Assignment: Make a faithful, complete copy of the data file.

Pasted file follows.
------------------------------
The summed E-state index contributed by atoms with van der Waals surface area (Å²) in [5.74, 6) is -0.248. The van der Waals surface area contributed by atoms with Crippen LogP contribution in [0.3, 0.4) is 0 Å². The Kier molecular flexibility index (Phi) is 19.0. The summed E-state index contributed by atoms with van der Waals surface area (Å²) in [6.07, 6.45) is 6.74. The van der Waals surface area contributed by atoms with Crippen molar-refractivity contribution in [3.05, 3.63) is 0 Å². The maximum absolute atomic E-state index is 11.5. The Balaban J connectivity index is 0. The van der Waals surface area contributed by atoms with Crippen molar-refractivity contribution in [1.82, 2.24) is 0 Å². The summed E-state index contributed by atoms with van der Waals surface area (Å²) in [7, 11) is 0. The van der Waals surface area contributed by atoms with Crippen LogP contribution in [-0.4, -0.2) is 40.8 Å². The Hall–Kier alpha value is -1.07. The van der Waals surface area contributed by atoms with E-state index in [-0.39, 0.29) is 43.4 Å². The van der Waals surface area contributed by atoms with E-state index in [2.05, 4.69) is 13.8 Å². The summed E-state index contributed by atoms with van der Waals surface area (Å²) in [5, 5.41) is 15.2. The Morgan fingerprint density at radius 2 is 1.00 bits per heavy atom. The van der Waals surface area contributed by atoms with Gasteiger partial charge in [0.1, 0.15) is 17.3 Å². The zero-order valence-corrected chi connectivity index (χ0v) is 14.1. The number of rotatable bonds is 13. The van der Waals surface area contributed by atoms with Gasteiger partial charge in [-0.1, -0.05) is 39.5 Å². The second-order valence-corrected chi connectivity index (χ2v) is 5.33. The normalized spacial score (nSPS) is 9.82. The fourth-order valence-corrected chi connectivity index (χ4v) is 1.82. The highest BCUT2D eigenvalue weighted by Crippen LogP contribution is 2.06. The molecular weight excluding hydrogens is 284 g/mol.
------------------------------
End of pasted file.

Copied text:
The summed E-state index contributed by atoms with van der Waals surface area (Å²) in [5.74, 6) is -0.248. The van der Waals surface area contributed by atoms with Crippen LogP contribution in [0.3, 0.4) is 0 Å². The Kier molecular flexibility index (Phi) is 19.0. The summed E-state index contributed by atoms with van der Waals surface area (Å²) in [6.07, 6.45) is 6.74. The van der Waals surface area contributed by atoms with Crippen molar-refractivity contribution in [3.05, 3.63) is 0 Å². The maximum absolute atomic E-state index is 11.5. The Balaban J connectivity index is 0. The van der Waals surface area contributed by atoms with Crippen molar-refractivity contribution in [1.82, 2.24) is 0 Å². The summed E-state index contributed by atoms with van der Waals surface area (Å²) in [7, 11) is 0. The van der Waals surface area contributed by atoms with Crippen LogP contribution in [-0.4, -0.2) is 40.8 Å². The Hall–Kier alpha value is -1.07. The van der Waals surface area contributed by atoms with E-state index in [-0.39, 0.29) is 43.4 Å². The van der Waals surface area contributed by atoms with E-state index in [2.05, 4.69) is 13.8 Å². The summed E-state index contributed by atoms with van der Waals surface area (Å²) in [5, 5.41) is 15.2. The Morgan fingerprint density at radius 2 is 1.00 bits per heavy atom. The van der Waals surface area contributed by atoms with Gasteiger partial charge in [0.1, 0.15) is 17.3 Å². The zero-order valence-corrected chi connectivity index (χ0v) is 14.1. The number of rotatable bonds is 13. The van der Waals surface area contributed by atoms with Gasteiger partial charge in [-0.1, -0.05) is 39.5 Å². The second-order valence-corrected chi connectivity index (χ2v) is 5.33. The normalized spacial score (nSPS) is 9.82. The fourth-order valence-corrected chi connectivity index (χ4v) is 1.82. The highest BCUT2D eigenvalue weighted by Crippen LogP contribution is 2.06. The molecular weight excluding hydrogens is 284 g/mol.